In its reply brief, Cellspin claimed that it filed the motion for recusal promptly after it uncovered the alleged “problematic financial relationships.”

What Happens Now?

In a statement to IPWatchdog, Bobby Singh, founder of Cellspin Soft, said the company is planning to appeal the district court’s ruling.

Singh said that several aspects of the ruling provided new information to Cellspin soft, including that the judge’s husband is on the board of Natel Energy and is a board advisor to Ojjo. Both companies are connected to Ajax, but Ojjo was not mentioned in Cellspin’s motion and Gonzalez Rogers acknowledged the affiliation in her Order, writing in a footnote that the company to which her husband is a board advisor is Ojjo, but that  “the undersigned knows of no affiliations with Google, Ojjo, and other parties in this case that would justify recusal.”

Additionally, Gonzalez Rogers wrote that Cellspin misrepresented an article about Natel Energy to connect it to funding from Google. The judge wrote that the article “does not establish that Google invested in Natel. The undersigned and her husband have no knowledge of any investment by Google into Natel.”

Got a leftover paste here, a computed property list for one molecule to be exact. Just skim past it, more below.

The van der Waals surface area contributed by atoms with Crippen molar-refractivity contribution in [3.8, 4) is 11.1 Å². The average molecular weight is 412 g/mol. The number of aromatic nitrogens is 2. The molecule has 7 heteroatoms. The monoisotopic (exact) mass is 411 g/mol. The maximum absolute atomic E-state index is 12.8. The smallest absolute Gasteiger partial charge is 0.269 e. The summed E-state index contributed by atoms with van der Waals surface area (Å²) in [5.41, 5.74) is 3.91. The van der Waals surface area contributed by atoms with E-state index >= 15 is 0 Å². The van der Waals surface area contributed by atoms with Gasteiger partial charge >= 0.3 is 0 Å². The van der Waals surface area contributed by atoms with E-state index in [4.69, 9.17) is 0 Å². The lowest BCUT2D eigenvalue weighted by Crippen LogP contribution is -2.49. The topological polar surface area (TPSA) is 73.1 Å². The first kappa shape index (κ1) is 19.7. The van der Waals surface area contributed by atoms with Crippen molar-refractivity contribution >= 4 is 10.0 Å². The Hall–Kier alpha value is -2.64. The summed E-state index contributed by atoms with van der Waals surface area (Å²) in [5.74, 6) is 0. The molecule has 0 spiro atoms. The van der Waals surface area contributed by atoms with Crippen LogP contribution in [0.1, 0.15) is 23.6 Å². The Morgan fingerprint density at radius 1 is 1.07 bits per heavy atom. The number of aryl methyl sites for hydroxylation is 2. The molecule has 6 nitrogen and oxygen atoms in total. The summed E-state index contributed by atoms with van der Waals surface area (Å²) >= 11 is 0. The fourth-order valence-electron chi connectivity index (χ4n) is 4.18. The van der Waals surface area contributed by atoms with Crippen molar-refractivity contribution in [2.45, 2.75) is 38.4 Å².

Singh also took exception with Gonzalez Rogers classifying a Special Situations Fund managed by McKinsey as being “like a mutual fund,” since the fund’s own website explains that the majority of its assets under management “are managed with full discretion by third-party managers (i.e., hedge funds, private equity, and other alternative investment managers).”

Singh told IPWatchdog, “Cellspin does not think that federal judges get an exception for investing in hedge funds or private equity. The only exception is run of the mill mutual funds.”

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One comment so far.

  • [Avatar for Model 101]
    Model 101
    February 23, 2023 01:59 pm

    She’s a crook, plain and simple.